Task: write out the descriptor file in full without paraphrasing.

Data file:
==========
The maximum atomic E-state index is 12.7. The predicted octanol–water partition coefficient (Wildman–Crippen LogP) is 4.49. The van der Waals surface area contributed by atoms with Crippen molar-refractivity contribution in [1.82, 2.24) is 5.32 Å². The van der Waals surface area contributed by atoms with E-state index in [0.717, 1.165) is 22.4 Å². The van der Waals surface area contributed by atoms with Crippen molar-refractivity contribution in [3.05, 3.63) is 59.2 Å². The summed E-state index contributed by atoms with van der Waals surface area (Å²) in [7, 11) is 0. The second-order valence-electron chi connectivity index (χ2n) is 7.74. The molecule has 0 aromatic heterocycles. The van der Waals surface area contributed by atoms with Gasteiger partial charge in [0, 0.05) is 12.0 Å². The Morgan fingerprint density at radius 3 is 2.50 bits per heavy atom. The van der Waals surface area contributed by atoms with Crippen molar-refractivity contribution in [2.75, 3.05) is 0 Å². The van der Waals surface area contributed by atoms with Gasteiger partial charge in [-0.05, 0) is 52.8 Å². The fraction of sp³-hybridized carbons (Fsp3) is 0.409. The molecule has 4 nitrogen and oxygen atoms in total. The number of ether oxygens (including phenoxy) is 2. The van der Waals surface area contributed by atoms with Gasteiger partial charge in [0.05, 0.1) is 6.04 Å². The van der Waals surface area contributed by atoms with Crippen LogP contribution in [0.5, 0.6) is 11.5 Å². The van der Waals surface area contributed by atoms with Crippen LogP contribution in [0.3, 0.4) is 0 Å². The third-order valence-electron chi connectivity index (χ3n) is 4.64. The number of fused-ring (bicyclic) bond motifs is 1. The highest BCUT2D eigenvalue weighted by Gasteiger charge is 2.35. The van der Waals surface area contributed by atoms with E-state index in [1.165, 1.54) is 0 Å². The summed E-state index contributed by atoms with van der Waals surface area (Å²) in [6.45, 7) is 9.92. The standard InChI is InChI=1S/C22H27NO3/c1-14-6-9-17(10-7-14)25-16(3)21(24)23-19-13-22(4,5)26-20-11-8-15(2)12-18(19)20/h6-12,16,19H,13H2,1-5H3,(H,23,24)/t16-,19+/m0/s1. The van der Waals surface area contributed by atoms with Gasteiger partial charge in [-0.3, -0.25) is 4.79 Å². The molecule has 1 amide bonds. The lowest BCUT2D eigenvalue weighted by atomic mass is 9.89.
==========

The maximum atomic E-state index is 12.7. The predicted octanol–water partition coefficient (Wildman–Crippen LogP) is 4.49. The van der Waals surface area contributed by atoms with Crippen molar-refractivity contribution in [1.82, 2.24) is 5.32 Å². The van der Waals surface area contributed by atoms with E-state index in [0.717, 1.165) is 22.4 Å². The van der Waals surface area contributed by atoms with Crippen molar-refractivity contribution in [3.05, 3.63) is 59.2 Å². The summed E-state index contributed by atoms with van der Waals surface area (Å²) in [7, 11) is 0. The second-order valence-electron chi connectivity index (χ2n) is 7.74. The molecule has 0 aromatic heterocycles. The van der Waals surface area contributed by atoms with Gasteiger partial charge in [0, 0.05) is 12.0 Å². The Morgan fingerprint density at radius 3 is 2.50 bits per heavy atom. The van der Waals surface area contributed by atoms with Crippen molar-refractivity contribution in [2.75, 3.05) is 0 Å². The van der Waals surface area contributed by atoms with Gasteiger partial charge in [-0.05, 0) is 52.8 Å². The fraction of sp³-hybridized carbons (Fsp3) is 0.409. The molecule has 4 nitrogen and oxygen atoms in total. The number of ether oxygens (including phenoxy) is 2. The van der Waals surface area contributed by atoms with Gasteiger partial charge in [0.05, 0.1) is 6.04 Å². The van der Waals surface area contributed by atoms with Crippen LogP contribution in [0.5, 0.6) is 11.5 Å². The van der Waals surface area contributed by atoms with Crippen LogP contribution in [0.3, 0.4) is 0 Å². The third-order valence-electron chi connectivity index (χ3n) is 4.64. The number of fused-ring (bicyclic) bond motifs is 1. The highest BCUT2D eigenvalue weighted by Gasteiger charge is 2.35. The van der Waals surface area contributed by atoms with E-state index in [1.165, 1.54) is 0 Å². The summed E-state index contributed by atoms with van der Waals surface area (Å²) in [6.45, 7) is 9.92. The standard InChI is InChI=1S/C22H27NO3/c1-14-6-9-17(10-7-14)25-16(3)21(24)23-19-13-22(4,5)26-20-11-8-15(2)12-18(19)20/h6-12,16,19H,13H2,1-5H3,(H,23,24)/t16-,19+/m0/s1. The van der Waals surface area contributed by atoms with Gasteiger partial charge in [-0.3, -0.25) is 4.79 Å². The molecule has 1 amide bonds. The lowest BCUT2D eigenvalue weighted by atomic mass is 9.89.